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Genomic Science Program

Systems Biology for Energy and the Environment

Department of Energy Office of Science. Click to visit main DOE SC site.

Genomic Science Program

2006 Awardee

Genomic Knowledgebase for Facilitating the Use of Woody Biomass for Fuel Ethanol Production

INVESTIGATOR(S): Chiang, V. L.

INSTITUTION: North Carolina State University

NON-TECHNICAL SUMMARY: Situation and Problem: (A) Wood in forest trees is a major, potential lignocellulosic material for ethanol. (B) Trees can potentially be modified with a genome-wide approach for traits to overcome virtually any major biomass conversion barrier to ethanol production. (C) Gene expression and regulation of plant traits suited to ethanol production is poorly understood. Purpose: (A) This project examines, at the genome level, gene expression and regulation of lignocellulosic formation in Populus trichocarpa, a targeted energy tree crop. (B) The purpose of this project is to establish a knowledgebase about the possible genes and transcription factor genes involved in lignocellulosic formation and those genes that may enable effective manipulation of lignocellulosic traits to facilitate ethanol production.

OBJECTIVES: We propose a 3-year project to accomplish the following four objectives. (1) Chemical, biochemical and morphological profiling of TW development in Populus. (2) Oligo-microarray profiling of transgenics and TW development in Populus. (3) In vitro functional analysis of putative Populus xylan synthase genes. (4) Gene functional analysis in transgenic P. trichocarpa.

APPROACH: (1) Chemical, biochemical andmorphological profiling of TW development in Populus: Wildtype and transgenics will be propagated for array characterization. For the TW system, we will profile cell wall trait changes at several different stages along the development of TW in Nisqually-1. These include cellulose, xylan, and lignin contents, lignin S/G ratios, xylansynthase activity, key lignin pathway gene transcript levels and enzyme activities, vessel/fiber ratios and TW fiber formation. These profiles reflecting changes due to preferential processes for the particular cell wall traits will guide microarray analyses to identify the involving genes and transcription factor genes and their contributions to these processes. (2) Oligo-microarray profiling of transgenics and TW development in Populus:RNAs from developing xylem of wildtype and selected transgenic P. tremuloides lines will be characterized by the updated full Populus transcriptome oligo-microarrays. RNAs from the developing xylem of the TW development stages with known cell wall trait/property profiles, will be characterized by the full genome microarrays. These RNAs will also be analyzed by miRNA oligo-microarrays designed with probes for detecting mature miRNAs that are mostly related to xylem development. Three biological replicates will be used in all array experiments. Differentially expressed genes will be determined and their transcript variation profiles between distinct transgenic levels or various TW developmental states will be correlated with the cell wall trait profiles to identify the proposed genes and genes encoding transcription regulators. (3) In vitro functional analysis of putative Populus xylan synthase genes: The array-selected and qRT-PCR confirmed putative xylan synthase genes will be expressed in our established Drosophila S2 cell system and the gene products will be characterized for biochemical functions. (4) Gene functional analysis in transgenic P. trichocarpa: We will select three transcription factor genes that may coordinate lignocellulosic accumulation and two miRNA genes that may regulate vessel and fiber cell development for overexpression in transgenic Nisqually-1 to determine their functions.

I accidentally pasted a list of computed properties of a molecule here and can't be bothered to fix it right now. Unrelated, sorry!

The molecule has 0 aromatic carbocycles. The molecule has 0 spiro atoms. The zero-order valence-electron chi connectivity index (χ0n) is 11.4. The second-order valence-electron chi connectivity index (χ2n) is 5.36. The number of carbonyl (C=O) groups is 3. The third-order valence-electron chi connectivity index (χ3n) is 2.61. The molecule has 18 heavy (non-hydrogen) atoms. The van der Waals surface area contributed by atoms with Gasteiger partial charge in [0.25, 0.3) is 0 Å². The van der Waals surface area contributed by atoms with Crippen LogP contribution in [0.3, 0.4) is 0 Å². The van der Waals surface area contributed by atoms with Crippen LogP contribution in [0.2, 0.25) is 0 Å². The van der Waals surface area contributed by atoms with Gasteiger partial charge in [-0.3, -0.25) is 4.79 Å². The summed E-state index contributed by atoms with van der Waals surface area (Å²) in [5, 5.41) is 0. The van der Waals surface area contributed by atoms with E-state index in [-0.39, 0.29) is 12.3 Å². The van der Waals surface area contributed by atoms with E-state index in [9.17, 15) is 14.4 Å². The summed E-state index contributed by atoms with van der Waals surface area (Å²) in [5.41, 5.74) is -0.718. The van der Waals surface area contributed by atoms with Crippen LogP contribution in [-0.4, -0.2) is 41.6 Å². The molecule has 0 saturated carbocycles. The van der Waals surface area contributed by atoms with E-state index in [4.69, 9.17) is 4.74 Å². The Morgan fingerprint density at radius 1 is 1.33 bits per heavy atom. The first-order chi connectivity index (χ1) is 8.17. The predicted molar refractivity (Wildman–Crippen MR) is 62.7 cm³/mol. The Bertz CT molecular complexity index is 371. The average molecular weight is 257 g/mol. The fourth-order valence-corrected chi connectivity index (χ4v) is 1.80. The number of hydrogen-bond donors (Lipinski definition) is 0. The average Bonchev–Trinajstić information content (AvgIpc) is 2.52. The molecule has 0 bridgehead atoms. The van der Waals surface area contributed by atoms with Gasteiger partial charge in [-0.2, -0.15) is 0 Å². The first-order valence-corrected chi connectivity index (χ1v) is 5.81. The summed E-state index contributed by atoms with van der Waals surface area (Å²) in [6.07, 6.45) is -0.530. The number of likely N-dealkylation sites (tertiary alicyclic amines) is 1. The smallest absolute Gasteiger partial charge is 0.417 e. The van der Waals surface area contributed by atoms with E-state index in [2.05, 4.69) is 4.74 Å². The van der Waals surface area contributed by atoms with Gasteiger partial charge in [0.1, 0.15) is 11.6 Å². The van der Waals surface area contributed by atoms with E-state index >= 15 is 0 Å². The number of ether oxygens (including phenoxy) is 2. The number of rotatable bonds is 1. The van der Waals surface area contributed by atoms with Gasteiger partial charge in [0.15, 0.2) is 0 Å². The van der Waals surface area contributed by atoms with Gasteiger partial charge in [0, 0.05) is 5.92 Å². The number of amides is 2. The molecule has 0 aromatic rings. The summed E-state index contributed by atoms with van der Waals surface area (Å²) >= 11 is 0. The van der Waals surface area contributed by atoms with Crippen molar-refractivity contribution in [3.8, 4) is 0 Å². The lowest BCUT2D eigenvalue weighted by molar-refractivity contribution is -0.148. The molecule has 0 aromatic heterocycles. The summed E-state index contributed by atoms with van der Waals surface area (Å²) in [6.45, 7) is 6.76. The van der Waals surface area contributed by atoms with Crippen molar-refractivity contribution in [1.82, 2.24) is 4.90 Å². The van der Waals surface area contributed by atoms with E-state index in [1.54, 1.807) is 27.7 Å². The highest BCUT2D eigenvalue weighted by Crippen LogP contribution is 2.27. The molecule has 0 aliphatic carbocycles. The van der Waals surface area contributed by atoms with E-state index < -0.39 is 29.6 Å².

PROJECT CONTACT:

Name: Vincent Chiang
Phone: 919-513-0098
Fax: 919-515-7801
Email: vincent_chiang@ncsu.edu

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